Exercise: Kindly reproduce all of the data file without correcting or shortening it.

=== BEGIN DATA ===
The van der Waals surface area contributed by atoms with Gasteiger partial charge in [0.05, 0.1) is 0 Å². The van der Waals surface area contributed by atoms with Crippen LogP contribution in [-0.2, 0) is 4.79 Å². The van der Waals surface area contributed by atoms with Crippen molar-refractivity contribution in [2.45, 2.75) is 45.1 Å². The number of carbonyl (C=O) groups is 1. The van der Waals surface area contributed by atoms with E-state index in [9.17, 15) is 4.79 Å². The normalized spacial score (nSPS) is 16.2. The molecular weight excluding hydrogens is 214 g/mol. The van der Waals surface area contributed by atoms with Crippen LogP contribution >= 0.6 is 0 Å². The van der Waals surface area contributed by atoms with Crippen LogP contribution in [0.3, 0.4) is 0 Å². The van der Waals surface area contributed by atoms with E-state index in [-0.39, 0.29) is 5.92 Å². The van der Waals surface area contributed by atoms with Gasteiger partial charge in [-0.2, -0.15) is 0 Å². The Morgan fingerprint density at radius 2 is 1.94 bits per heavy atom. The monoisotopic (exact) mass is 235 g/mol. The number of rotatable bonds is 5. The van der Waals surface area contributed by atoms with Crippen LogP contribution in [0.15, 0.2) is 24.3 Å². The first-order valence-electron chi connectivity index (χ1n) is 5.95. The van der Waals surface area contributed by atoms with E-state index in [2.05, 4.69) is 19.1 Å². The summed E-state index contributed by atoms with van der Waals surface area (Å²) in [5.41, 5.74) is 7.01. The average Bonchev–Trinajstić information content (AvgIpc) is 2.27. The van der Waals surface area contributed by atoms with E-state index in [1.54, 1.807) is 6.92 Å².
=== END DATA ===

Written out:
The van der Waals surface area contributed by atoms with Gasteiger partial charge in [0.05, 0.1) is 0 Å². The van der Waals surface area contributed by atoms with Crippen LogP contribution in [-0.2, 0) is 4.79 Å². The van der Waals surface area contributed by atoms with Crippen molar-refractivity contribution in [2.45, 2.75) is 45.1 Å². The number of carbonyl (C=O) groups is 1. The van der Waals surface area contributed by atoms with E-state index in [9.17, 15) is 4.79 Å². The normalized spacial score (nSPS) is 16.2. The molecular weight excluding hydrogens is 214 g/mol. The van der Waals surface area contributed by atoms with Crippen LogP contribution >= 0.6 is 0 Å². The van der Waals surface area contributed by atoms with Crippen LogP contribution in [0.3, 0.4) is 0 Å². The van der Waals surface area contributed by atoms with E-state index in [-0.39, 0.29) is 5.92 Å². The van der Waals surface area contributed by atoms with Gasteiger partial charge in [-0.2, -0.15) is 0 Å². The Morgan fingerprint density at radius 2 is 1.94 bits per heavy atom. The monoisotopic (exact) mass is 235 g/mol. The number of rotatable bonds is 5. The van der Waals surface area contributed by atoms with Crippen LogP contribution in [0.15, 0.2) is 24.3 Å². The first-order valence-electron chi connectivity index (χ1n) is 5.95. The van der Waals surface area contributed by atoms with E-state index in [2.05, 4.69) is 19.1 Å². The summed E-state index contributed by atoms with van der Waals surface area (Å²) in [5.41, 5.74) is 7.01. The average Bonchev–Trinajstić information content (AvgIpc) is 2.27. The van der Waals surface area contributed by atoms with E-state index in [1.54, 1.807) is 6.92 Å².